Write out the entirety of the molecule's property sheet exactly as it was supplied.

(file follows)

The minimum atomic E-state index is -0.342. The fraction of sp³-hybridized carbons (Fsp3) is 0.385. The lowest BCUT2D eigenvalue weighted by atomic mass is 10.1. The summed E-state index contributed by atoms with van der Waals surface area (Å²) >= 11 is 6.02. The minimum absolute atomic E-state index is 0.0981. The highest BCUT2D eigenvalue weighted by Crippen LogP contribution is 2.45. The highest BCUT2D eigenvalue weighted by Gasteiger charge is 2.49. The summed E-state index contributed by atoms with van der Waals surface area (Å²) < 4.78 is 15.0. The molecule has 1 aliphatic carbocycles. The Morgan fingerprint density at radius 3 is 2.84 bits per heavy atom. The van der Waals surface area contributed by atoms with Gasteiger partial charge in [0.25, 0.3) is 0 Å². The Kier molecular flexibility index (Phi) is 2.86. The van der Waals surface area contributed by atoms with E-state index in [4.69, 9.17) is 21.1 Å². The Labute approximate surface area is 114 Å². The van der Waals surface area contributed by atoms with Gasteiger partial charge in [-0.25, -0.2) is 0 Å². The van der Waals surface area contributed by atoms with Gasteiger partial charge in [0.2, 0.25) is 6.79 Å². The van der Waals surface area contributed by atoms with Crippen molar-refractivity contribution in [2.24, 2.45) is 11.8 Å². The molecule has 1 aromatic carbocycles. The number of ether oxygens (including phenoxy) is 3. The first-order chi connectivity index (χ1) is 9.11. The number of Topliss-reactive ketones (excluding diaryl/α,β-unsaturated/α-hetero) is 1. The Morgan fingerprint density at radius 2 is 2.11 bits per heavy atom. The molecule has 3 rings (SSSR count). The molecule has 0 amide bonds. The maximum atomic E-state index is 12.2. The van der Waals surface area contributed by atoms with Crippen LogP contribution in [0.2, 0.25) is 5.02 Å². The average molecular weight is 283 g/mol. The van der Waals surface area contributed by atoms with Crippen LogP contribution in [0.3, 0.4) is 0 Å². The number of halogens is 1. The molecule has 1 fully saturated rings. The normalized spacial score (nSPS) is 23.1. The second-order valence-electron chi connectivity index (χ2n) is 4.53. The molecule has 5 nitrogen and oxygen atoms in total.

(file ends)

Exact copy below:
The minimum atomic E-state index is -0.342. The fraction of sp³-hybridized carbons (Fsp3) is 0.385. The lowest BCUT2D eigenvalue weighted by atomic mass is 10.1. The summed E-state index contributed by atoms with van der Waals surface area (Å²) >= 11 is 6.02. The minimum absolute atomic E-state index is 0.0981. The highest BCUT2D eigenvalue weighted by Crippen LogP contribution is 2.45. The highest BCUT2D eigenvalue weighted by Gasteiger charge is 2.49. The summed E-state index contributed by atoms with van der Waals surface area (Å²) < 4.78 is 15.0. The molecule has 1 aliphatic carbocycles. The Morgan fingerprint density at radius 3 is 2.84 bits per heavy atom. The van der Waals surface area contributed by atoms with Gasteiger partial charge in [0.25, 0.3) is 0 Å². The Kier molecular flexibility index (Phi) is 2.86. The van der Waals surface area contributed by atoms with E-state index in [4.69, 9.17) is 21.1 Å². The Labute approximate surface area is 114 Å². The van der Waals surface area contributed by atoms with Gasteiger partial charge in [-0.25, -0.2) is 0 Å². The van der Waals surface area contributed by atoms with Gasteiger partial charge in [0.2, 0.25) is 6.79 Å². The van der Waals surface area contributed by atoms with Crippen molar-refractivity contribution in [2.24, 2.45) is 11.8 Å². The molecule has 1 aromatic carbocycles. The number of ether oxygens (including phenoxy) is 3. The first-order chi connectivity index (χ1) is 9.11. The number of Topliss-reactive ketones (excluding diaryl/α,β-unsaturated/α-hetero) is 1. The Morgan fingerprint density at radius 2 is 2.11 bits per heavy atom. The molecule has 3 rings (SSSR count). The molecule has 0 amide bonds. The maximum atomic E-state index is 12.2. The van der Waals surface area contributed by atoms with Crippen LogP contribution in [0.2, 0.25) is 5.02 Å². The average molecular weight is 283 g/mol. The van der Waals surface area contributed by atoms with Crippen LogP contribution in [0.3, 0.4) is 0 Å². The number of halogens is 1. The molecule has 1 fully saturated rings. The normalized spacial score (nSPS) is 23.1. The second-order valence-electron chi connectivity index (χ2n) is 4.53. The molecule has 5 nitrogen and oxygen atoms in total.